William’s Syndrome Association: Holds Awareness Events Nationwide to Raise Funds and Awareness During the Month of May
May 6, 2015
Nearly 10,000 Across the Country Expected to “Walk for Williams” in May
Thousands are expected to join the Williams Syndrome Association (WSA) during the month of May to raise awareness for Williams syndrome (WS), a genetic disorder that remains largely unknown to the general public, educators and many doctors. Included in the awareness events are walks in cities across the U.S. including Boston, New York, Philadelphia, St. Louis, Detroit, and Houston.
The activities are being held to increase community awareness and provide financial support for the Williams Syndrome Association, the nation’s largest support organization for those with WS. Funds will be used to help finance critical research and programs for individuals with Williams syndrome. New research can lead to further insights about the disorder and new treatments for the future. Scientists are particularly interested in studying issues such as diabetes, hypertension and anxiety in Williams syndrome which may contribute to greater understanding of these problems in millions of other affected Americans.
Featured on 20/20 and MSNBC, Williams syndrome is characterized by medical and developmental delays, cardiovascular disease and learning disabilities. At the same time, people with Williams syndrome often have unique abilities, including advanced verbal skills, highly sociable personalities and an affinity for music. Children with Williams syndrome need costly, ongoing medical care and early interventions that may not be covered by insurance or state funding. Awareness activities during the month of May will also provide funding for the Williams Syndrome Association’s medical emergency fund, which provides financial support directly to families for expenses associated with costly medical treatments for their children.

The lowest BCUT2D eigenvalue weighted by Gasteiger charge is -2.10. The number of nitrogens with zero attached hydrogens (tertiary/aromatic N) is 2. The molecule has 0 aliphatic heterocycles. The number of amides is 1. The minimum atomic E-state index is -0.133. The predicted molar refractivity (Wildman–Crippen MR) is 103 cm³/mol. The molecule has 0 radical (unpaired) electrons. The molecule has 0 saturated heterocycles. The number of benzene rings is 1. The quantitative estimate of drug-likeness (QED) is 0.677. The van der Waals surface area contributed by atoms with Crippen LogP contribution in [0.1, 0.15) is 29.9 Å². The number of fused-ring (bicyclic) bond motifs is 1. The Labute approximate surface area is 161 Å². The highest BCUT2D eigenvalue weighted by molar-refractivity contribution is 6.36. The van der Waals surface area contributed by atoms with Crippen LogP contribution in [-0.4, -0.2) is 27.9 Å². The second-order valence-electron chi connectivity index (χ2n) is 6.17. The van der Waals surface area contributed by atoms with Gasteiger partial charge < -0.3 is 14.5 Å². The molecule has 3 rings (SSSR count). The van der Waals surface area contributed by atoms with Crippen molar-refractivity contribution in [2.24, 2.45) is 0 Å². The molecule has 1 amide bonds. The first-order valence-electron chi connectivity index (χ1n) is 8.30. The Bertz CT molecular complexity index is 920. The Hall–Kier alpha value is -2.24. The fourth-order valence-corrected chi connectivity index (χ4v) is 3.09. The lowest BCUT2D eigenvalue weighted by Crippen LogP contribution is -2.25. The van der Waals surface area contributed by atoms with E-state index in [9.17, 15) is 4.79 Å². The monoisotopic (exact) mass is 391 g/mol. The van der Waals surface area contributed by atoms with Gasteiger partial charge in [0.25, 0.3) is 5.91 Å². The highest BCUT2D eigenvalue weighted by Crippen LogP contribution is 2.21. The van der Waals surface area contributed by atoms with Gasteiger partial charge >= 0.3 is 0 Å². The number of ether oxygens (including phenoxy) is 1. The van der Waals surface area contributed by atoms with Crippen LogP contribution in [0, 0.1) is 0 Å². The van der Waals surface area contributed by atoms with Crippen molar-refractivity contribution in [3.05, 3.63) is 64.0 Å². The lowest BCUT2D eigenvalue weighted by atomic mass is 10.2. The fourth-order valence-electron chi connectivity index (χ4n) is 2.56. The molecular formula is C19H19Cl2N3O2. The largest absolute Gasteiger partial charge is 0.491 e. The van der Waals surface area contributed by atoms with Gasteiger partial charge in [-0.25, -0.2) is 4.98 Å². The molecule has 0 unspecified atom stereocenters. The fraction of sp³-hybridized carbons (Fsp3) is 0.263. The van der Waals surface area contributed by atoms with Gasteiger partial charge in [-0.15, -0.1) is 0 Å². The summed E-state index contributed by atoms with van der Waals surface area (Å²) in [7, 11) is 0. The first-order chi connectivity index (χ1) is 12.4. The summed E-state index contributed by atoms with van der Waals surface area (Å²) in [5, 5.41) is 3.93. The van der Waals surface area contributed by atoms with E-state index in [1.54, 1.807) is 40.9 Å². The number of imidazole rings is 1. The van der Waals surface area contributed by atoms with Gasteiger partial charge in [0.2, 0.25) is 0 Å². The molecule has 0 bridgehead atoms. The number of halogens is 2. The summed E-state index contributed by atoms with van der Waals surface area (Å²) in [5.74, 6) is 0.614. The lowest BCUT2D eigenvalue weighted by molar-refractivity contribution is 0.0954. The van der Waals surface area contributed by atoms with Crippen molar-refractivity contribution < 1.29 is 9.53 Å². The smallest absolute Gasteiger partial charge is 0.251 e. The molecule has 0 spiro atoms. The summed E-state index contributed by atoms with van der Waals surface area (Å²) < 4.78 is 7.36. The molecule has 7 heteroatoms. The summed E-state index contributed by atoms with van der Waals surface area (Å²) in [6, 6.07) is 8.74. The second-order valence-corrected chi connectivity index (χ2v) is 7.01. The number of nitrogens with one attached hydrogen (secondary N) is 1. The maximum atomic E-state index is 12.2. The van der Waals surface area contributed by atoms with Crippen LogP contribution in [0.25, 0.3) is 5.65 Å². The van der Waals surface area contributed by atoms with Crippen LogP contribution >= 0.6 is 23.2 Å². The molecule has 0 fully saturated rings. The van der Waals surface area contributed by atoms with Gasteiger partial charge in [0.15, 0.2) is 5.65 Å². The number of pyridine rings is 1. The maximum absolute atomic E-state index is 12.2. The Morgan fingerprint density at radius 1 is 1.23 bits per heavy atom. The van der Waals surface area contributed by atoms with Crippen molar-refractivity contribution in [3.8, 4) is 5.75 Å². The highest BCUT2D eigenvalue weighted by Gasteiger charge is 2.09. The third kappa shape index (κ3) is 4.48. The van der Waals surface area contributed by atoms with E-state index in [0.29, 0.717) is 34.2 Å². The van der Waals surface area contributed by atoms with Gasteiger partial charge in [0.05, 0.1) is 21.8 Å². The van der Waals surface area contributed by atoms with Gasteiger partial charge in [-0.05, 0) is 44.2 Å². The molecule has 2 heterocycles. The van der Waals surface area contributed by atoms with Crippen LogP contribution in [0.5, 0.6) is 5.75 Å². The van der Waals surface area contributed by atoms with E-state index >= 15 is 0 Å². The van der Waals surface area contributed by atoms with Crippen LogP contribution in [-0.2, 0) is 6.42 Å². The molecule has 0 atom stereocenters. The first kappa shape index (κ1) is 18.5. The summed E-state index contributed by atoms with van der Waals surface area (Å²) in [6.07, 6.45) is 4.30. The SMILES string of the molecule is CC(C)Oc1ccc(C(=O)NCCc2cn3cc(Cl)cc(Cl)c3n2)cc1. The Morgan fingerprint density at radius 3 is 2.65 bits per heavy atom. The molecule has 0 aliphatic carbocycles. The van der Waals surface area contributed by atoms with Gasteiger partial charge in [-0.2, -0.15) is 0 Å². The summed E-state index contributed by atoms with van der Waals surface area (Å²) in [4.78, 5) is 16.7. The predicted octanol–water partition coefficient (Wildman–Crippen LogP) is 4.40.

About the Williams Syndrome Association
The Williams Syndrome Association (WSA) is a 501(c)(3) charitable organization formed in 1982 by family members of people living with the disorder. Today, the WSA is the most comprehensive resource for people and families living with Williams syndrome as well as doctors, researchers and educators. The association provides programs and support in the areas of education, enrichment and research. For more information on the Williams Syndrome Association, please visit www.williams-syndrome.org.
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